The Unsung: How Wendy O. Williams became the anarchic darling of CBGBs

Every week in The Unsung, Leonie Cooper shines a light on forgotten female artists from a century of music. This time, she goes back to the glory days of CBGBs to examine the anarchy and sexuality of Wendy O. Williams - a key inspiration for 'Plastic Hearts' era Miley

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Since their inception, the unholy trinity of punk, metal and hardcore have been wildly male dominated. But it was in the early days of all three that one woman stood out amongst the boys in frayed battle jackets, to blaze her own idiosyncratic and impressively controversial trail. 

Wendy Orlean Williams’ backstory reads like something from a trashy top shelf 1970s paperback. Arrested for sunbathing naked at 15, she left high school and her whitebread family home in New York State before graduating and then hitchhiked across America and Europe, getting odd jobs wherever she could find them; lifeguarding in Florida, cheffing in London and crocheting string bikinis in Colorado, supplementing her income with the occasional bout of shoplifting. In her mid 20s she wound up in Manhattan, working as a dominatrix in live sex shows and the occasional mucky movie, as well as heading up newly formed punk band The Plasmatics. It was the late 1970s and the glory days of CBGBs, but amongst the likes of the more uniform – and usually fully clothed – Ramones, Television and Blondie, The Plasmatics stood out a mile. 

The band soon became CBGBs’ biggest ever draw, with Wendy’s gruff vocals and lavish performance style far more attention-grabbing than dudes in matching leather jackets could ever be. As the shows got bigger, and the band signed to London’s infamous punk label Stiff Records, so did Wendy’s on-stage activity. Like Andy McNab by way of Traci Lords, she’d fire off shotguns, chainsaw the living hell out of guitars and television sets, explode the band’s equipment and destroy full-size cars, all while basically naked and rocking a white shock of a bleached mohawk.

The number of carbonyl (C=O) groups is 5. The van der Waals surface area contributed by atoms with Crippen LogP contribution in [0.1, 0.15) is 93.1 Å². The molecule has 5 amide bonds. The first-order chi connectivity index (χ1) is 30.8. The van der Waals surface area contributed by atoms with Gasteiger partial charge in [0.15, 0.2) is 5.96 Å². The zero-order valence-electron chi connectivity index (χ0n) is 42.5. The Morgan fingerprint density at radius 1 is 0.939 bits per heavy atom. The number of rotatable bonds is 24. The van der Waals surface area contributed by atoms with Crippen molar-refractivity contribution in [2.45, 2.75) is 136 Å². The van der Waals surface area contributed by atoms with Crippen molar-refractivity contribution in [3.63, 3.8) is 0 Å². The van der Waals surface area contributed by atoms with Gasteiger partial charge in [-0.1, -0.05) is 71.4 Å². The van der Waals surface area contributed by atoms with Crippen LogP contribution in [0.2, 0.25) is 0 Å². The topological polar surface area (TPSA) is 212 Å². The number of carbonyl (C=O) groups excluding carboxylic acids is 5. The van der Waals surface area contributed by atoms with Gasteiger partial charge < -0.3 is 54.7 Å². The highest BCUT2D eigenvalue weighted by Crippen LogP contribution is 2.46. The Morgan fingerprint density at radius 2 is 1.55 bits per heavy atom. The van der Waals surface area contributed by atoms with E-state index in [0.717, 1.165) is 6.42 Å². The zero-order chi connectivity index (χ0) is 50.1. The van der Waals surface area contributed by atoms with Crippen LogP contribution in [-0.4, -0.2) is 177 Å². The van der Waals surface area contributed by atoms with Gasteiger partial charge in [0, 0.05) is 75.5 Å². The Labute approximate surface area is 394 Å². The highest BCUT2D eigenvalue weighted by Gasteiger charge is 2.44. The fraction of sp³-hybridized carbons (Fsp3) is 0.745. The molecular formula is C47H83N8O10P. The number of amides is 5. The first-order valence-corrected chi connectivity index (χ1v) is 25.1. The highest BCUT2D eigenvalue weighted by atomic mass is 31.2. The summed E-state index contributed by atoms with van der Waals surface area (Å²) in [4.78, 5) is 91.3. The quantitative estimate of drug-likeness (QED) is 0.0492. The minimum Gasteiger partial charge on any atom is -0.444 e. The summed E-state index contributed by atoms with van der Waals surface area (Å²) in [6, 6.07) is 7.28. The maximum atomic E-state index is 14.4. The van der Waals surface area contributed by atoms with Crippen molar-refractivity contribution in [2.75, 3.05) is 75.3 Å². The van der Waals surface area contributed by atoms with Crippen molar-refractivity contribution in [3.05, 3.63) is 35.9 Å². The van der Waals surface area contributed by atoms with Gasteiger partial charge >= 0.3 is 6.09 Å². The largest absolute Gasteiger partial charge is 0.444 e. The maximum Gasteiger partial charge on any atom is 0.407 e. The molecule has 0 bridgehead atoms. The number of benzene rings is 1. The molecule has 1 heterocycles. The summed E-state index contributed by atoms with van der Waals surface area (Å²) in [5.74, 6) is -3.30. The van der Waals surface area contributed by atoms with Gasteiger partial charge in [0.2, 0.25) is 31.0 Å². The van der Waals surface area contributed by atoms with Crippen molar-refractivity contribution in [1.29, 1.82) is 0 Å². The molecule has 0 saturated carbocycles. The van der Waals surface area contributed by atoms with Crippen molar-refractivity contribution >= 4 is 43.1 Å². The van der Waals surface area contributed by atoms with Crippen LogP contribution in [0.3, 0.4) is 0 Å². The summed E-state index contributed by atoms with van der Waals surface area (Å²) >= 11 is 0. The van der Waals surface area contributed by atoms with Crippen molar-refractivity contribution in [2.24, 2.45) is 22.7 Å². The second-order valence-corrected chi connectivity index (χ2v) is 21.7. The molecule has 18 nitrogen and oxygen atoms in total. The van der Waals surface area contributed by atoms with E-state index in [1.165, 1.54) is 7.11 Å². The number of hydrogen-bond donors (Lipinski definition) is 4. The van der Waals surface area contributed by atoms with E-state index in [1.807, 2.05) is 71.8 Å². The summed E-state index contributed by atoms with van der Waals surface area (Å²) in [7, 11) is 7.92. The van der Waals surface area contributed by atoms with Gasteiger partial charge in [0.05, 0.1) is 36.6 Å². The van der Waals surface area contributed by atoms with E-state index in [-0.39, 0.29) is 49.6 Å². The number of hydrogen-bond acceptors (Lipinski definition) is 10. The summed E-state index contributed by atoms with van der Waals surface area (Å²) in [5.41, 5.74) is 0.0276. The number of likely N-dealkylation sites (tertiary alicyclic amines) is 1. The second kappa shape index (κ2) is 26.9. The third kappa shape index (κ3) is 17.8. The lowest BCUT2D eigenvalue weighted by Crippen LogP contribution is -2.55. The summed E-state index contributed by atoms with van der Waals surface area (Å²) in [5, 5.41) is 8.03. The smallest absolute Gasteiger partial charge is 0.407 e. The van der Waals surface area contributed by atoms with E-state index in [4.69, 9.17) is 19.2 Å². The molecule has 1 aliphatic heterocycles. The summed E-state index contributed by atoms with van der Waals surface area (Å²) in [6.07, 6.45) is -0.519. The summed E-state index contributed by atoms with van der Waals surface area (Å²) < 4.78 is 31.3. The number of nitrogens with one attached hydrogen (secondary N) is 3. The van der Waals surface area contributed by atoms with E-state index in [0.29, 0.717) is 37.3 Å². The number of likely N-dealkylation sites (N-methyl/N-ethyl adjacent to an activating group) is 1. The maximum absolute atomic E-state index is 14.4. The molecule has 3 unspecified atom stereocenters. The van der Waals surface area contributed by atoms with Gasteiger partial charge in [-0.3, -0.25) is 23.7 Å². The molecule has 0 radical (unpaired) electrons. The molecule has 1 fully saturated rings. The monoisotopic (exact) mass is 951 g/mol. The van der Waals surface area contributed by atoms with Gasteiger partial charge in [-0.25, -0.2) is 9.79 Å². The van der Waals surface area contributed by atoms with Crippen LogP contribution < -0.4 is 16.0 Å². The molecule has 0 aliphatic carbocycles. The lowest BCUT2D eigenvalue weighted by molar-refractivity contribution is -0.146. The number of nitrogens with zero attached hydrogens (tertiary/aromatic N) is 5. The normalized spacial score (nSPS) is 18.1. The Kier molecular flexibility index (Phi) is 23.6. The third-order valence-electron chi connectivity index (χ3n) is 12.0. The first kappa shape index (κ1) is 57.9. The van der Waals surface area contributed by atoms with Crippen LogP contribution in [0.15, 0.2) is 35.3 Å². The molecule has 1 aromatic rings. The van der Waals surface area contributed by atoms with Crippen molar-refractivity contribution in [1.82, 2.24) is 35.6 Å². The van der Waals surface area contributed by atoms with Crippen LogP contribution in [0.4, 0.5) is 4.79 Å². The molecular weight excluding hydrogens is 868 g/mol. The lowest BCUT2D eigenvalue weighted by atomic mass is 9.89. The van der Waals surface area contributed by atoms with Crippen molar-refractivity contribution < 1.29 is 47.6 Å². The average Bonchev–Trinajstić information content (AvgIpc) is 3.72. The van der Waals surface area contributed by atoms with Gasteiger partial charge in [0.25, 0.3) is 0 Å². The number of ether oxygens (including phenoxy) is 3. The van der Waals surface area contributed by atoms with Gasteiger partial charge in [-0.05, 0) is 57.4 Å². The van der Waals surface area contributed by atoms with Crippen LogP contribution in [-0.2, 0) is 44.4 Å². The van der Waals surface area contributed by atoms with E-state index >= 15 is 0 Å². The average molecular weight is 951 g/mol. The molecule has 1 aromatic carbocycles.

An anti-censorship champion, weightlifting enthusiast and staunch vegetarian who didn’t drink or take drugs, for Wendy O. Williams sexuality was another weapon in her loaded arsenal. She’d appear in bondage gear on the cover of 1981 EP ‘Metal Priestess’ and in the same year would be arrested on obscenity charges – and then beaten up by police officers – after giving a sledgehammer a blow job on stage in Milwaukee. The Plasmatics were banned from every venue in London. 

Yet it was with the band’s third album, Coup d’Etat, rather than her fondness for flashing, that Wendy would truly make her mark on rock and roll. Recorded in Germany with The Scorpions’ producer, the record shifted the Plasmatics jagged punk sound into the world of heavy metal, with a cover of Motorhead’s ‘No Class’ alongside the playfully lascivious likes of ‘Put Your Love In Me’. 
It would catch the ears and eyes of both Lemmy – who would duet with Wendy on a thrashy version of country classic ‘Stand By Your Man’ – and KISS’s Gene Simmons, who would produce Wendy’s 1984 solo album ‘WOW’, which would land her a Grammy nomination for Best Female Rock Vocal Performance, though she’d lose out to Tina Turner. 

Perhaps the only person to ever feature on the cover of both Kerrang! and the Vegetarian Times, television work and even a rap rock crossover album – 1988’s ‘Deffest! and Baddest!’ – followed, but Wendy would retire from the stage in the 1990s, living out in the countryside of Connecticut, working at a food co-op and caring for animals. In 1998 she’d take her own life after years of depression, but her legacy remains as potent today – just ask Miley Cyrus, who named Wendy as a key inspiration for last year’s ‘Plastic Hearts’ album, the artwork of which heavily referenced the Plasmatics own chopped up typeface.


HEAR WENDY O. WILLIAMS’ INFLUENCE IN:

The Distillers

Amyl and the Sniffers

White Lung

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